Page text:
Thoughts & Musings for August 14, 2020

Photo by Anastasia Shuraeva on

Hello and welcome to another installment of Thoughts & Musings, the section of A Certain Point of View, Too where I don’t write reviews, politically-themed opinion pieces, or talk about ongoing or past projects. Those are my favorite things to blog about, but sometimes it’s nice to mimic Seinfeld and blog about…well, not quite nothing, but certainly nothing that falls neatly into a particular category.

Here in my corner of Florida it is a hot mid-summer afternoon; currently, the temperature outside is 93˚F (34˚C) under mostly sunny skies. With a southwesterly breeze of 6 MPH and humidity at 63%, the feels-like temperature is 113˚F (44˚C)!  Even if I had an iota of interest in going out for a walk, there’s no way that I would, not in this heat. My heart goes out to those essential workers – like postal carriers, landscapers, Amazon Prime drivers, pizza delivery drivers, law enforcement officers, and others – who carry on with their daily work as best as they can during the global COVID-19 pandemic.

Last night I didn’t do anything out of the ordinary; I watched two episodes of The War: A Ken Burns Film on Blu-ray and drank a can of Seagram’s Escapes fruit-flavored beer. After that, I went to bed extremely late; don’t ask me at what time, because I honestly don’t know. It was well past midnight, though, and even though I woke up almost at 10 AM (Eastern), I have felt unusually tired and unfocused all day. Tired…unfocused…and a bit unmotivated to do anything useful.   

(C) 2007, 2011 Vintage Books. Cover designed by Chip Kidd

I did read a couple of chapters from Lawrence Wright’s 2006 book The Looming Tower: Al-Qaeda and the Road to 9/11, which I purchased earlier this week after watching Hulu’s miniseries The Looming Tower. Unlike the 10-part miniseries, which focuses on the three years that pass between the 1998 bombings of the American embassies in Kenya and Tanzania and the 9/11 attacks and the tragic role played by the fierce interagency rivalry between the CIA and the FBI in the U.S. intelligence community’s in ability to prevent the terror attacks on September 11, 2001, Wright’s book explores the origins of Islamic radicalism, the emergence of Osama bin Laden and Al-Qaeda in the late 1980s, and the petty bickering between the two agencies tasked to protect America from overseas-based terrorists.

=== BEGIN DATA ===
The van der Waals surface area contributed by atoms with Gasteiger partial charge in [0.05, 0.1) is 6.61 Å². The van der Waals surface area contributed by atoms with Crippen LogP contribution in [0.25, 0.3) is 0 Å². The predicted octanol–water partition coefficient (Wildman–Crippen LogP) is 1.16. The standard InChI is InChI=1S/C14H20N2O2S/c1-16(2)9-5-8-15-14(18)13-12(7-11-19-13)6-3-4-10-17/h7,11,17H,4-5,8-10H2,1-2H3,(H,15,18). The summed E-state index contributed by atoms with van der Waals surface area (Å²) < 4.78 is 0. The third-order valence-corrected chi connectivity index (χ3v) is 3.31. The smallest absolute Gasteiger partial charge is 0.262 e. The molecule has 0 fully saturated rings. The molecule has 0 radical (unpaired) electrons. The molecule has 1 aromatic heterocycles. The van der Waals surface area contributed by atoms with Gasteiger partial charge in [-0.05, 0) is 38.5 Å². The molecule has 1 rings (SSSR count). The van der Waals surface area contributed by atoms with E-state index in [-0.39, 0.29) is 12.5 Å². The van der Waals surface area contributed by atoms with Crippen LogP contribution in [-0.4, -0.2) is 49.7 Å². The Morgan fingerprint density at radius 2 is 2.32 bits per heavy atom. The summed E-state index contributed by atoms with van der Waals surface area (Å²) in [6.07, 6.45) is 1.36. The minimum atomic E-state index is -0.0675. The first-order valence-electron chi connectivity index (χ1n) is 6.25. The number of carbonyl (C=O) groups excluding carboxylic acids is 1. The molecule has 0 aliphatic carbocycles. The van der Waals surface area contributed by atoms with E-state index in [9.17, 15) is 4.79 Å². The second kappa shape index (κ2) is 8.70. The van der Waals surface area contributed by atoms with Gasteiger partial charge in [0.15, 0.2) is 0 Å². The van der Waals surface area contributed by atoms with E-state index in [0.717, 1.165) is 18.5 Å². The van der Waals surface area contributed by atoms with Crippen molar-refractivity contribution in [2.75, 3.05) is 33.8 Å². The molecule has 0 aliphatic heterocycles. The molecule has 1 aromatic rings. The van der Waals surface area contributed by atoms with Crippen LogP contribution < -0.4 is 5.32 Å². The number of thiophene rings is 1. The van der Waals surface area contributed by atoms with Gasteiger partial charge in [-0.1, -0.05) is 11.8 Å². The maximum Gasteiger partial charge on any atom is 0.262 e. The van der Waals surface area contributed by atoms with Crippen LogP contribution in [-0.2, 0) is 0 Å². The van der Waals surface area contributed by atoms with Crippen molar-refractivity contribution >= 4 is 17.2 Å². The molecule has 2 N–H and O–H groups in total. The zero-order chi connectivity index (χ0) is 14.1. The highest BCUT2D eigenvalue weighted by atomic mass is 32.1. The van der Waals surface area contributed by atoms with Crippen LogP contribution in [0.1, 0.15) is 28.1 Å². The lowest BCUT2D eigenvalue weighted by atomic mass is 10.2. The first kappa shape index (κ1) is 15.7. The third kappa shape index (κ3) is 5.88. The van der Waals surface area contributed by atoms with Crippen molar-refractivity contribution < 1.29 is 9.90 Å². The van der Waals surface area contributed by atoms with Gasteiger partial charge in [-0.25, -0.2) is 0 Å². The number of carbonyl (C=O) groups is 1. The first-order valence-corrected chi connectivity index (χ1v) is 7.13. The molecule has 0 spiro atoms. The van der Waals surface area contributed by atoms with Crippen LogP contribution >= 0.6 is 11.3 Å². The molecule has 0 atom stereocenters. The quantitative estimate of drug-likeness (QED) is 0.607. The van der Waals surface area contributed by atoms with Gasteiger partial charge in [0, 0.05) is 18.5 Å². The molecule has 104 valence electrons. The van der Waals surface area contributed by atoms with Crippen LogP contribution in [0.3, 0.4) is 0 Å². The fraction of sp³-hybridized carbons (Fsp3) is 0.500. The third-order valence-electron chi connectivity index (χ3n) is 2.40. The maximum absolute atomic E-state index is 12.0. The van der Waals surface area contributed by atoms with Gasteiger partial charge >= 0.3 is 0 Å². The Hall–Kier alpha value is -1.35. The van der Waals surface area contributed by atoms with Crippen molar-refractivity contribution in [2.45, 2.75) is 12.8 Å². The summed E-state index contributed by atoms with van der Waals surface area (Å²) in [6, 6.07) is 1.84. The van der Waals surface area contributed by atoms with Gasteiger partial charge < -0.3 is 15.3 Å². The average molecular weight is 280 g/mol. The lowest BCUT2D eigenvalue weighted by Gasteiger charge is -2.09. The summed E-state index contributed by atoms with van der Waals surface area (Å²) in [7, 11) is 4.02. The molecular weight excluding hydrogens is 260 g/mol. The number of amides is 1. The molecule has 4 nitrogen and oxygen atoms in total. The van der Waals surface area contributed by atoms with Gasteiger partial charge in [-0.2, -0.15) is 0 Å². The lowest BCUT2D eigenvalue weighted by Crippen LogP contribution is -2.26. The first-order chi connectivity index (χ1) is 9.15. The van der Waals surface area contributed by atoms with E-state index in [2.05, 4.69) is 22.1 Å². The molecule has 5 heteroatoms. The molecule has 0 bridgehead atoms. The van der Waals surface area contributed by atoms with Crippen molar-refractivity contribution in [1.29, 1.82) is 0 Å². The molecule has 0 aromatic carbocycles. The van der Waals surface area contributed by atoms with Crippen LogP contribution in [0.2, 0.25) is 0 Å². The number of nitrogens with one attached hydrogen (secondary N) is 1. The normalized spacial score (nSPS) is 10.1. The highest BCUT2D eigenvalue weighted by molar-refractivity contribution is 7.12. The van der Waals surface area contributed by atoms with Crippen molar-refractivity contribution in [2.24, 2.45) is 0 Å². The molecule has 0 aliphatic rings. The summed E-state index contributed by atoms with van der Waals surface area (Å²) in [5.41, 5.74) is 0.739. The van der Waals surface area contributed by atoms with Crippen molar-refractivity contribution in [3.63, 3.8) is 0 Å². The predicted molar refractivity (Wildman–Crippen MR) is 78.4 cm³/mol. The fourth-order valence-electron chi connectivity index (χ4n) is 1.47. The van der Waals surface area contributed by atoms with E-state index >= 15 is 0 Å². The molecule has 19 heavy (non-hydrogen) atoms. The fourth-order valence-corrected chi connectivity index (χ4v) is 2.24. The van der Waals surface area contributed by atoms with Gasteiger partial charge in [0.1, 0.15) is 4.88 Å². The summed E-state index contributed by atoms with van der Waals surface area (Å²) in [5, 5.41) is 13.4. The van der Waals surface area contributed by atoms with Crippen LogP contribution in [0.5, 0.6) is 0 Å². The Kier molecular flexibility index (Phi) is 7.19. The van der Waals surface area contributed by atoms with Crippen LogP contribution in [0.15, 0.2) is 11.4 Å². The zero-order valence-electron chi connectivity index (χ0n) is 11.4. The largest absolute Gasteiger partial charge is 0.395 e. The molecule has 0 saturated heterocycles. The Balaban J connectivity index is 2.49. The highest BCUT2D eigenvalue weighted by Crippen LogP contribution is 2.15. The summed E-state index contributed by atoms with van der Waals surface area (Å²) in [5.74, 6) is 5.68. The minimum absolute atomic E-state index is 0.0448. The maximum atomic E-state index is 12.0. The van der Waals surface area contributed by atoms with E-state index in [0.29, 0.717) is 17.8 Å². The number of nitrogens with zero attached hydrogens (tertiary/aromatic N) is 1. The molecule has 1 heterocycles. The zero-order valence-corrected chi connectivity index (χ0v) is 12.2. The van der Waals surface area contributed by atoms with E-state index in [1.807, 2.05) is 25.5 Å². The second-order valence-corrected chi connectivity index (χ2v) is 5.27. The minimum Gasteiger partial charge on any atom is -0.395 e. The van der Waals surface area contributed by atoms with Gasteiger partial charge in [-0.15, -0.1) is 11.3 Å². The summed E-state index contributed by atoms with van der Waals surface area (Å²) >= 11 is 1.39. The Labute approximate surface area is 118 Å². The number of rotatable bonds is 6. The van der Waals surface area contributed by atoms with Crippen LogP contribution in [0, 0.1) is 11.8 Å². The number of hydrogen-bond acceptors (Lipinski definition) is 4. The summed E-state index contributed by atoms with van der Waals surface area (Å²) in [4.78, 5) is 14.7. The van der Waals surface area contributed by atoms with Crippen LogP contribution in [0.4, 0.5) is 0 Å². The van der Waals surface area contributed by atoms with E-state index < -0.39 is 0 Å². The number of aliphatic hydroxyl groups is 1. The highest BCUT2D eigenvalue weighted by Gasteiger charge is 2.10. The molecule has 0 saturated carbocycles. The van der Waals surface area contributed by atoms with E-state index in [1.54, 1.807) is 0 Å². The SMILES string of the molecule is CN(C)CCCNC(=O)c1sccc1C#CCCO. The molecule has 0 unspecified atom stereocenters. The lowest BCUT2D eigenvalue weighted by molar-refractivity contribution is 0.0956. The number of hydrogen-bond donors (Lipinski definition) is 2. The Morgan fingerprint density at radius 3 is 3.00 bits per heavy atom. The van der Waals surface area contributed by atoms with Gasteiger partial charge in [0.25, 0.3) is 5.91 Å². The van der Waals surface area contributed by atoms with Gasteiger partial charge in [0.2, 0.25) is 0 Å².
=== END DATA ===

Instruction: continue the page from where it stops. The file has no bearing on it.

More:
So far I have read four complete chapters of The Looming Tower: Al-Qaeda and the Road to 9/11 and find the book fascinating and thought-provoking. I’m nowhere close to the point in the timeline where the 2018 miniseries (or, as Hulu refers to it, a limited series) begins; I’m still in the section of the book where Wright follows bin Laden from his family home in Saudi Arabia to the mountains of Afghanistan in the mid-to-late Eighties. If I recall correctly, I put the book down just as bin Laden starts gathering Arab jihadis to form Al-Qaeda and builds – using workers and heavy machinery from the Saudi Binladen Group, the huge construction and engineering company founded in the Fifties by Osama’s father Mohammed – a fortified complex in the caves of Tora Bora.

As for the rest of my Friday, I have no clue as to what I’ll be doing after I post this on WordPress. I have a mild headache and don’t really feel like gaming, watching a movie, or anything that requires much thought. Maybe if I’d had a cup of coffee or two, I’d feel a mite more motivated. We have coffee but no milk or orange juice, so my breakfast – which was really lunch – was two slices of pizza and a Coke.

Well, that’s all the news I have that are fit to print, so I’ll close for now. I do need to go wash my hair and change out of my PJs and into “street clothes,” even if it is just to go read a few more chapters from The Looming Tower: Al-Qaeda and the Road to 9/11.

Published by Alex Diaz-Granados

Alex Diaz-Granados (1963- ) began writing movie reviews as a staff writer and Entertainment Editor for his high school newspaper in the early 1980s and was the Diversions editor for Miami-Dade Community College, South Campus' student newspaper for one semester. Using his experiences in those publications, Alex has been raving and ranting about the movies online since 2003 at various web sites, including Amazon, Ciao and Epinions. In addition to writing reviews, Alex has written or co-written three films ("A Simple Ad," "Clown 345," and "Ronnie and the Pursuit of the Elusive Bliss") for actor-director Juan Carlos Hernandez. You can find his reviews and essays on his blogs, A Certain Point of View and A Certain Point of View, Too.

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